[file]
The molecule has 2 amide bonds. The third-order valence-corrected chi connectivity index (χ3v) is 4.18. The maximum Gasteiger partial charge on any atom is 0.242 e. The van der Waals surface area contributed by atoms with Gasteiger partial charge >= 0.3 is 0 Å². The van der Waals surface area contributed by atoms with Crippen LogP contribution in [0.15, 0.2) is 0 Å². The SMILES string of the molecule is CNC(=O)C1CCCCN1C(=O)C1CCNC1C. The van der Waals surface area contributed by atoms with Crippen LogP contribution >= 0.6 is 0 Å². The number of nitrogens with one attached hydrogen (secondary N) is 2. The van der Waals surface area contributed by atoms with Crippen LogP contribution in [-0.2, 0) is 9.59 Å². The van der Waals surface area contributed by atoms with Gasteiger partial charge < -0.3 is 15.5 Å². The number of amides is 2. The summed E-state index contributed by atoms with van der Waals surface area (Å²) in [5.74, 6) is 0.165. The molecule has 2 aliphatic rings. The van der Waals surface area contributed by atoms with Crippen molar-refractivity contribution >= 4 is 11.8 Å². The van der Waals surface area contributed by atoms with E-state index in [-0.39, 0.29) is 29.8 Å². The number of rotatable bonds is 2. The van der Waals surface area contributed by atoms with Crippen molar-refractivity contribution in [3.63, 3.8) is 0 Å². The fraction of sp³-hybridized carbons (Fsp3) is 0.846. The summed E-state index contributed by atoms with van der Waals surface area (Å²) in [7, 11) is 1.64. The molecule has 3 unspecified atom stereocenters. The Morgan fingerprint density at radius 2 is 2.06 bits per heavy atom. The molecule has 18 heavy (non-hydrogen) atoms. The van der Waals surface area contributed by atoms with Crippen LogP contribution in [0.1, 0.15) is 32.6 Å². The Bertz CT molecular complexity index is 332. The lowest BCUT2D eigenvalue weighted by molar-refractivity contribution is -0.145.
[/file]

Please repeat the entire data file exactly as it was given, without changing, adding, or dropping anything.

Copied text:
The molecule has 2 amide bonds. The third-order valence-corrected chi connectivity index (χ3v) is 4.18. The maximum Gasteiger partial charge on any atom is 0.242 e. The van der Waals surface area contributed by atoms with Gasteiger partial charge >= 0.3 is 0 Å². The van der Waals surface area contributed by atoms with Crippen LogP contribution in [0.15, 0.2) is 0 Å². The SMILES string of the molecule is CNC(=O)C1CCCCN1C(=O)C1CCNC1C. The van der Waals surface area contributed by atoms with Crippen LogP contribution >= 0.6 is 0 Å². The number of nitrogens with one attached hydrogen (secondary N) is 2. The van der Waals surface area contributed by atoms with Crippen LogP contribution in [-0.2, 0) is 9.59 Å². The van der Waals surface area contributed by atoms with Gasteiger partial charge < -0.3 is 15.5 Å². The number of amides is 2. The summed E-state index contributed by atoms with van der Waals surface area (Å²) in [5.74, 6) is 0.165. The molecule has 2 aliphatic rings. The van der Waals surface area contributed by atoms with Crippen molar-refractivity contribution >= 4 is 11.8 Å². The van der Waals surface area contributed by atoms with E-state index in [-0.39, 0.29) is 29.8 Å². The number of rotatable bonds is 2. The van der Waals surface area contributed by atoms with Crippen molar-refractivity contribution in [3.63, 3.8) is 0 Å². The fraction of sp³-hybridized carbons (Fsp3) is 0.846. The summed E-state index contributed by atoms with van der Waals surface area (Å²) in [7, 11) is 1.64. The molecule has 3 unspecified atom stereocenters. The Morgan fingerprint density at radius 2 is 2.06 bits per heavy atom. The molecule has 18 heavy (non-hydrogen) atoms. The van der Waals surface area contributed by atoms with Crippen LogP contribution in [0.1, 0.15) is 32.6 Å². The Bertz CT molecular complexity index is 332. The lowest BCUT2D eigenvalue weighted by molar-refractivity contribution is -0.145.